Whomever the next president is, he will have to confront economic, human rights, national security and environmental issues on a global scale. It isn't just the financial sector that has gone planetary -- it is everything. And that gives progressives the opportunity to expand the political discussion to the one issue that ties all of these together: International trade.
This is the subject of the newest Op-Ad in the New York Times by the Institute for America's Future. It is part of the Institute's series of op-ads demanding a presidential debate worthy of a great nation.
I've been covering the debate over trade for years now, and it's safe to say that the issue is going to be forced to the forefront in the next few years. That's because of two competing forces.
On the one side, you have the growing power and muscle of the fair trade movement. Polls show Americans are tired of our current lobbyist-written policies, and that sentiment was reflected in the Democratic primary competition to show who was more anti-NAFTA. With movies like Battle In Seattle and organizations like Public Citizen, the Citizens Trade Campaign and the Campaign for America's Future organizing around trade with labor, grassroots and environmental groups, a new vision for trade is forming -- one that, as Chris Hayes notes, is even bleeding into academia.
On the other side, however, there are the forces of status quo, who want to continue our current trade policies forever. These are the corporate lobbyists, business think tanks and Washington operatives currently pushing a NAFTA expansion into Colombia. They have -- and will continue to -- portray fair traders as irresponsible Luddites, much as we saw Iraq War opponents depicted, much as we see bailout opponents slandered.
To really have a debate worthy of a great nation, we have to be clear on two important points in this confrontation over trade:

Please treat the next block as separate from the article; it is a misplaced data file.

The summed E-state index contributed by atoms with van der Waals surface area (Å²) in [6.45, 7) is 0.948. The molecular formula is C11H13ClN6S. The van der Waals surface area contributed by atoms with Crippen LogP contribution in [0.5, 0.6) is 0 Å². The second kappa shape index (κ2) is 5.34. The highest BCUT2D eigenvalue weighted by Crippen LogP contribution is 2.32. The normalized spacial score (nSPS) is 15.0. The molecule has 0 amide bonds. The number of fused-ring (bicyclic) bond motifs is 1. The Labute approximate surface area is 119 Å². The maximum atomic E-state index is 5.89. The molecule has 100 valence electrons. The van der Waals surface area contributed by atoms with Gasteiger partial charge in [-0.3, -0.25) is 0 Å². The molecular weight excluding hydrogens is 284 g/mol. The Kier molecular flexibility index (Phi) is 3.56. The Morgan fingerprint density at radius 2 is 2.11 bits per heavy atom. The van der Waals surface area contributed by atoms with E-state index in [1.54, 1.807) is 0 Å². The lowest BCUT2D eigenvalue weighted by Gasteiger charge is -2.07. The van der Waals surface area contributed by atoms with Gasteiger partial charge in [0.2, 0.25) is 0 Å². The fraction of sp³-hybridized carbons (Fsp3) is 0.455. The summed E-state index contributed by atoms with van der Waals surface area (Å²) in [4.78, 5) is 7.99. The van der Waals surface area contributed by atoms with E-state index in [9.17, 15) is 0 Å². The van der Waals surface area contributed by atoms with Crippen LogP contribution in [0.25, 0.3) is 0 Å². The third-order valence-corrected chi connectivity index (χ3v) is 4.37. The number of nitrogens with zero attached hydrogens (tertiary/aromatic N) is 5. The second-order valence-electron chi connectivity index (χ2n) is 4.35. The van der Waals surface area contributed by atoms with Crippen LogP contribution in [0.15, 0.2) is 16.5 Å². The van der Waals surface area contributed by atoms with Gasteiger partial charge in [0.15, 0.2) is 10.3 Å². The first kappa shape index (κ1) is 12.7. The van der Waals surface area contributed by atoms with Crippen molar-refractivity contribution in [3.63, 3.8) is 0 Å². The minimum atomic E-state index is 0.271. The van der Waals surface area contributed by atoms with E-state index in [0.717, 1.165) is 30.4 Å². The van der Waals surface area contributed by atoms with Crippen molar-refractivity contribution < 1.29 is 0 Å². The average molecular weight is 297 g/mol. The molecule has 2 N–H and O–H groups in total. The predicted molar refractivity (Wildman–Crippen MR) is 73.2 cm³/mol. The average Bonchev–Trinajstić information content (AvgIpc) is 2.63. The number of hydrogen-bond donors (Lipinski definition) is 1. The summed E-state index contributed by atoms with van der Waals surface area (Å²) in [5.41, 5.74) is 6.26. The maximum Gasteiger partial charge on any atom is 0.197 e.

1. Nobody is against trade. Nobody. Though "free" traders say that anyone opposing their agenda is "anti-trade" that's just not true...at all. Fair traders are for vigorous trade, just with a different set of rules -- namely, those that prioritize people over profits.
2. So-called "free" traders aren't pushing actual free trade -- they are pushing one kind of protectionism and fair traders are pushing another. The current so-called "free" trade deals have all sorts of protections for copyrights, intellectual property and investor rights. These deals are thousands of pages long -- and the thousands of pages aren't filled with language eliminating tariffs (you could do that in one page) -- they are filled with these corporate protections. Fair traders would like to see some of those corporate protections replaced with protections for people (ie. labor rights, environmental rights, human rights, etc.).
With that in mind -- and with America's own history building its economic engine through fair trade policies -- fair traders are clearly on the offensive in this fight. But it is going to take continued and sustained pressure. That's what this Op-Ad aims to fuel -- and I encourage you to pass on the Op-Ad and help spread the word. This is a battle the blogosphere can be instrumental in -- a battle that can unify all parts of the progressive movement.
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